Although not my cup of tea, a lot of
people like building and flying novelty aircraft like this Flying Outhouse that appeared
in the April 1974 edition of American Aircraft Modeler. It should be easily scaled up
for larger engines or even converted to electric power. Click on the plans at the bottom
for a larger version. You might be able to buy full-size plans from the
AMA plans service. All copyrights
(if any) are hereby acknowledged.
Below left: Framing up an outhouse doesn't require a carpenter. A good building
rule-of-thumb is to always keep things flush, but in this case. well ... Let's leave
it at that. Below right: If you can't cut a straight piece of balsa, don't worry about
this building project. Keep things aligned, of course, but a few jagged edges only add
to the appeal. RIGHT: The wing is prepared for gluing to the "cabin." Having made our
readers privy to this information. all that can really be said is that this photo shows
a dope behind the water closet.
1: Not scanned yet
Step 4: Cut the stabilizer and elevator to shape and fasten together with a strip
of cloth hinge material; leave a 1/16" gap between them. Install elevator and horn. Cut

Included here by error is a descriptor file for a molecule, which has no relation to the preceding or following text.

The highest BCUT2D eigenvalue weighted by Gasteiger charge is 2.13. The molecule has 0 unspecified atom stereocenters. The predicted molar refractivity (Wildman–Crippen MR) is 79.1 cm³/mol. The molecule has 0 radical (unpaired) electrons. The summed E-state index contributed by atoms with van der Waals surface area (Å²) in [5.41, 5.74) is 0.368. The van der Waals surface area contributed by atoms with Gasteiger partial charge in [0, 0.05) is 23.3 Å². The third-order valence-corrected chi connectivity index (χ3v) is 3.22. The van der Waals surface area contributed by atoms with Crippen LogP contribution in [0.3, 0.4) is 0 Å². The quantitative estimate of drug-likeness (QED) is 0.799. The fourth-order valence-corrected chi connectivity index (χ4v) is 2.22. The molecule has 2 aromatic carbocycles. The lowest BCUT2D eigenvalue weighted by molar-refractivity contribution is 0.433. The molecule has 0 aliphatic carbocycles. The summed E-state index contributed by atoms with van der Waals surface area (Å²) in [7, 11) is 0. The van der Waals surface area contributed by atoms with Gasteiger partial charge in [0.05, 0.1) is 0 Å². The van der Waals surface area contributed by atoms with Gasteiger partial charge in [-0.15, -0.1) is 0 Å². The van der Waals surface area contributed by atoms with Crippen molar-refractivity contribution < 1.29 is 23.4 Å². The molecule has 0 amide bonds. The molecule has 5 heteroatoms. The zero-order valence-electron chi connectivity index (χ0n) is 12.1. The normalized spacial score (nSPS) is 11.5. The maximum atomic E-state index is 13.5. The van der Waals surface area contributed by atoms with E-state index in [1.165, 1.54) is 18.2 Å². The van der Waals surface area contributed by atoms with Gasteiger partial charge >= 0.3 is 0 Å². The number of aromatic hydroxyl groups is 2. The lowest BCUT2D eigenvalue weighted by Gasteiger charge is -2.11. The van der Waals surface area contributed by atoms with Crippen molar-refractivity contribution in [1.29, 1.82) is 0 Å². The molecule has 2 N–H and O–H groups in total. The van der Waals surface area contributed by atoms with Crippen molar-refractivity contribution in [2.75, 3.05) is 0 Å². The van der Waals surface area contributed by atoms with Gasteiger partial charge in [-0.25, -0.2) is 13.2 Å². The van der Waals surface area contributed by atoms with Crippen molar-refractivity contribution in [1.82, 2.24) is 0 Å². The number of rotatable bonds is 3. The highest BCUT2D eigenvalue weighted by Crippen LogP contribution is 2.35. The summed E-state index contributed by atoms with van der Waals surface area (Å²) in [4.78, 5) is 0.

the fin and rudder to shape and glue together. with the rudder offset 1/2" to the outside
of the flying circle. Glue fin to the stabilizer on the stab centerline. Glue stab to
upper booms and place end of pushrod in elevator horn. Secure the push rod with a soldered
washer or 1/2A wheel retainer.
Step 5: Cut the center wing panel and the two outer wing panels to shape and sand
in a slight airfoil section. Pin the center panel flat to the work board and glue the
outer panels to it, blocking the tips of the outer panels up 11k". Give the joints two
coats of glue and add cloth reinforcement top and bottom. When dry. cut the wing center
section to fit around the upper booms on top of the cabin. Mount the wing to the boom
mount, cabin front and sides with glue. Cut wing struts to length and glue in place.
Bend line guide to shape, glue and wrap with thread. Be sure to put it on left wing strut.
Cut out the vent cap. form it into a cone shape and glue to the vent tube. A piece of
No.7 rocket body tube is the booster tube at cabin lower rear. Or, the tubes can be rolled
from stiff paper.
<click for larger version>
The AMA Plans Service offers a full-size
version of many of the plans show here at a very reasonable cost. They will scale the plans any size for you. It is always
best to buy printed plans because my scanner versions often have distortions that can cause parts to fit poorly. Purchasing
plans also help to support the operation of the Academy of Model
Aeronautics - the #1 advocate for model aviation throughout the world. If the AMA no longer has this plan on file, I
will be glad to send you my higher resolution version.
Try my Scale Calculator for Model Airplane Plans.